Abstract

Current therapies for the treatment of childhood acute lymphoblastic leukaemia (ALL) have resulted in vastly improved survival rates of around 80% in recent years. Despite these successes, around 15% of patients die of the disease and relapse is the most common cause of treatment failure. Intensification of treatment to prevent or treat relapse may not be a feasible approach due to an increased risk of significant adverse effects. It is possible that ALL may be maintained by a subpopulation of stem cells that are resistant to regimens designed to kill the bulk population and subsequent relapses may arise from these stem cells. Consequently, there is a need to assess the efficacy of therapeutic agents on ALL stem cells. We have previously shown that ALL cells that are capable of initiating and sustaining the disease in serial xenografts have a CD34+/CD19 phenotype. Furthermore, these putative ALL stem cells were resistant to treatment in vitro with dexamethasone and vincristine, two agents routinely used in the treatment of paediatric leukaemia. In this investigation we have examined the effects of the sesquiterpene lactone parthenolide (PTL), a natural compound which induces oxidative stress and inhibits NF-kB. PTL effectively eradicates stem cells in AML and B-CLL in vitro while sparing normal heamopoietic cells. Unsorted leukaemia cells from 11 cases, with mixed prognostic subgroups, were co-cultured with and without PTL at a range of 0–10μM for 18–24 hours. Cell viability and apoptosis were evaluated by flow cytometry using annexin V and propidium iodide staining. Four out of the 11 cases were relatively resistant to treatment with PTL with only small reductions in viability (<5%) and no significant effect on apoptosis, even at the highest dose evaluated. There was no correlation between the prognostic risk group and the response to PTL. Primary cells from the 4 resistant cases were sorted into CD34+/CD19+ and CD34+/CD19 subfractions to assess the effect of PTL on these cells. The effects of PTL on the CD34+/CD19+ population were similar to that observed with the unsorted leukaemia cells. The CD34+/CD19 population was completely resistant to treatment with PTL, with more cells surviving treatment than the unsorted cells (P=0.03). In the 7 responding cases, the viability of the unsorted cells decreased to 28.4±7.1% and 38±12% were apoptotic following treatment. Very similar effects were observed with the CD34+/CD19+ subfraction in these responding cases with viability reduced to 33.4±6% and 35.9±14% were apoptotic. In contrast, the CD34+/CD19 cells from these 7 cases were significantly resistant to PTL with viabilities >75% at all concentrations evaluated (P<0.003). Apoptosis was 2.6-fold lower at 10μM PTL in the CD34+/CD19 subfraction compared to the unsorted cells (P=0.05). FISH analyses were performed on the viable cells at the end of the time-course and confirmed that leukaemia cells were surviving treatment with PTL. CD34+/CD38 cells from normal peripheral blood samples were also found to be resistant to treatment with PTL and survival of these cells at 10μM was not significantly different to that observed in the CD34+/CD19 ALL population in all 11 cases (P=0.38). Studies to assess the functional capacity of PTL-treated ALL cells are ongoing. These data demonstrate that while PTL shows promising effects on the bulk leukaemia population in some ALL cases, it had no significant effect on the putative ALL stem cell population. In each case examined, the CD34+/CD19 cells were resistant to short term exposure to PTL and responded in a similar manner to normal haemopoietic stem cells. These findings highlight the importance of evaluating therapeutic agents in the context of leukaemia stem cell populations and not just on the bulk leukaemia. Future studies are warranted to gain insight into how the drug sensitivity of ALL stem cells may be mediated.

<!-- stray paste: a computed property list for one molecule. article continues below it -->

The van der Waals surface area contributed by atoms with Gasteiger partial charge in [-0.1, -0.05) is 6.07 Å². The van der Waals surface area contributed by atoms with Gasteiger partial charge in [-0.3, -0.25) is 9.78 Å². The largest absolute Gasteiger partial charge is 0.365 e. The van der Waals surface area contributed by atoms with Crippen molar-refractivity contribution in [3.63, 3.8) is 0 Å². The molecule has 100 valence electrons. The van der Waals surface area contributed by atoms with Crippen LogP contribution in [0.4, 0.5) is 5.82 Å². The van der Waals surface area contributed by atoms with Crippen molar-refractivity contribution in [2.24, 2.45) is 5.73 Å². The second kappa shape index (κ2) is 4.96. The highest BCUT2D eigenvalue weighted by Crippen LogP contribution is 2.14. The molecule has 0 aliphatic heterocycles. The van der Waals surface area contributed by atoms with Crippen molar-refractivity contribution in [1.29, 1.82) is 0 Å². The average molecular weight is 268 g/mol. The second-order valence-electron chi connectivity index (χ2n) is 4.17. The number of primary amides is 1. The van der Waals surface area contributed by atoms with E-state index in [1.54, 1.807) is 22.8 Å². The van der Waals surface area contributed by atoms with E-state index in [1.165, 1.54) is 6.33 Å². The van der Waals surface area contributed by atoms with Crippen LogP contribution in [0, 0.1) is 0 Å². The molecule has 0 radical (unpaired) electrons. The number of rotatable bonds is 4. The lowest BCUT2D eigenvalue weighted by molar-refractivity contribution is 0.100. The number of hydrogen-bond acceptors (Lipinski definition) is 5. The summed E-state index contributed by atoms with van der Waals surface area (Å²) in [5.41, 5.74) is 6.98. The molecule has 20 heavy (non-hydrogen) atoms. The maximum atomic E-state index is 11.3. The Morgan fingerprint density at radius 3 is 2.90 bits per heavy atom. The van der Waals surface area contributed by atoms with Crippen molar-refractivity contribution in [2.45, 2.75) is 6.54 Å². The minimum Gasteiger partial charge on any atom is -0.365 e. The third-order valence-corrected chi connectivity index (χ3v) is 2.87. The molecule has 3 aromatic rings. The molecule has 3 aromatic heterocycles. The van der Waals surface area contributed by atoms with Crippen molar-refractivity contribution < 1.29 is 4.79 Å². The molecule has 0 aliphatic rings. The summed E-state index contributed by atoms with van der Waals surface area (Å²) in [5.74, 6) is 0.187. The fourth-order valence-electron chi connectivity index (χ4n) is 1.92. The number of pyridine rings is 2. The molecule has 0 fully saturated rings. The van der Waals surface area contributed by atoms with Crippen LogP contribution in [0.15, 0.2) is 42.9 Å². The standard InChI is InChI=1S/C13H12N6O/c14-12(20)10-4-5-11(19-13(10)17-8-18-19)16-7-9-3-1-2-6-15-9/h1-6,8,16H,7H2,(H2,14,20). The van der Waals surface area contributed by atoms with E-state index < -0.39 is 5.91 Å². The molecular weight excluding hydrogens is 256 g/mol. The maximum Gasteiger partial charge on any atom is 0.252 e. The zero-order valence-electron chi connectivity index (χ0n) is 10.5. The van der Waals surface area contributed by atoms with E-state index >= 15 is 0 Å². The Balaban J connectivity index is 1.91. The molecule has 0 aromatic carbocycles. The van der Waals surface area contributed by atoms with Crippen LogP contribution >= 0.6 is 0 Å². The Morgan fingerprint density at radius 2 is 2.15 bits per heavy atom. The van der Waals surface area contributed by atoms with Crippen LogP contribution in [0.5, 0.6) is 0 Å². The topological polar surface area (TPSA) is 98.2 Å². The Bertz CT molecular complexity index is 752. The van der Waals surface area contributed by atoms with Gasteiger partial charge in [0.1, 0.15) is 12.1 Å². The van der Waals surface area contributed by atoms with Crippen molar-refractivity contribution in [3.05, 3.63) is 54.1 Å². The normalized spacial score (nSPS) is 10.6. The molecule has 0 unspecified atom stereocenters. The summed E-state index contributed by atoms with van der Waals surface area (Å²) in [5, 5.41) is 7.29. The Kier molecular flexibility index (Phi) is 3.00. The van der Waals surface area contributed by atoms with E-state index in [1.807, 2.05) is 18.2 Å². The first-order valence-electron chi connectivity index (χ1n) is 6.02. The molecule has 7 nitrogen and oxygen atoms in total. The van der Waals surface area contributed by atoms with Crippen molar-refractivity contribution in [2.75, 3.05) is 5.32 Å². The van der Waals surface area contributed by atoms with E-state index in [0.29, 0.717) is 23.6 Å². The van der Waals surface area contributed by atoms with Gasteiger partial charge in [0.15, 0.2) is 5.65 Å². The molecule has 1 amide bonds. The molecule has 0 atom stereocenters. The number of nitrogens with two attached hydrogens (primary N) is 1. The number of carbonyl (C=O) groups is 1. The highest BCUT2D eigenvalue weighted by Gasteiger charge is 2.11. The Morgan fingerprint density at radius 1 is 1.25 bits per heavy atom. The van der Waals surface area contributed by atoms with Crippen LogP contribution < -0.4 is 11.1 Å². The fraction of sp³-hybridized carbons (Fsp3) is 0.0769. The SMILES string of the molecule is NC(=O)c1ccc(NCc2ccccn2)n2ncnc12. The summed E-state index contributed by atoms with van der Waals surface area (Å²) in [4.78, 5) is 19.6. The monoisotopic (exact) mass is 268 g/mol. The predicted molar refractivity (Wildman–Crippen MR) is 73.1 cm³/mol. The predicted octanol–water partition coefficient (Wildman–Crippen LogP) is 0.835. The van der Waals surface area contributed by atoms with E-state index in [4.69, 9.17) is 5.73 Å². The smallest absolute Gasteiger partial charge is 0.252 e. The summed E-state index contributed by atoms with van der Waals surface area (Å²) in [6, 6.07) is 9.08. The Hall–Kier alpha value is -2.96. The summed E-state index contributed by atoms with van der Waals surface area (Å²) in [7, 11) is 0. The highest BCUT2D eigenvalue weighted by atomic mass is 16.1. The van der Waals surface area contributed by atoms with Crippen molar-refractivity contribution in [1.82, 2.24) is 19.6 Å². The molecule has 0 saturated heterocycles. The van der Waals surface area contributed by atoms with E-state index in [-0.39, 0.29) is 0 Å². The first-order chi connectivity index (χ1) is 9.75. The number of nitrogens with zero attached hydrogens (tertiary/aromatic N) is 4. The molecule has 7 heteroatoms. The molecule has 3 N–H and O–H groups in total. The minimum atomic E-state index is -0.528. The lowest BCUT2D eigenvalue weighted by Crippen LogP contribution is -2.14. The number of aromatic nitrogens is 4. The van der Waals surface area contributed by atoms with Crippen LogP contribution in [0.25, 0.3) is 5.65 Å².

Disclosures: No relevant conflicts of interest to declare.

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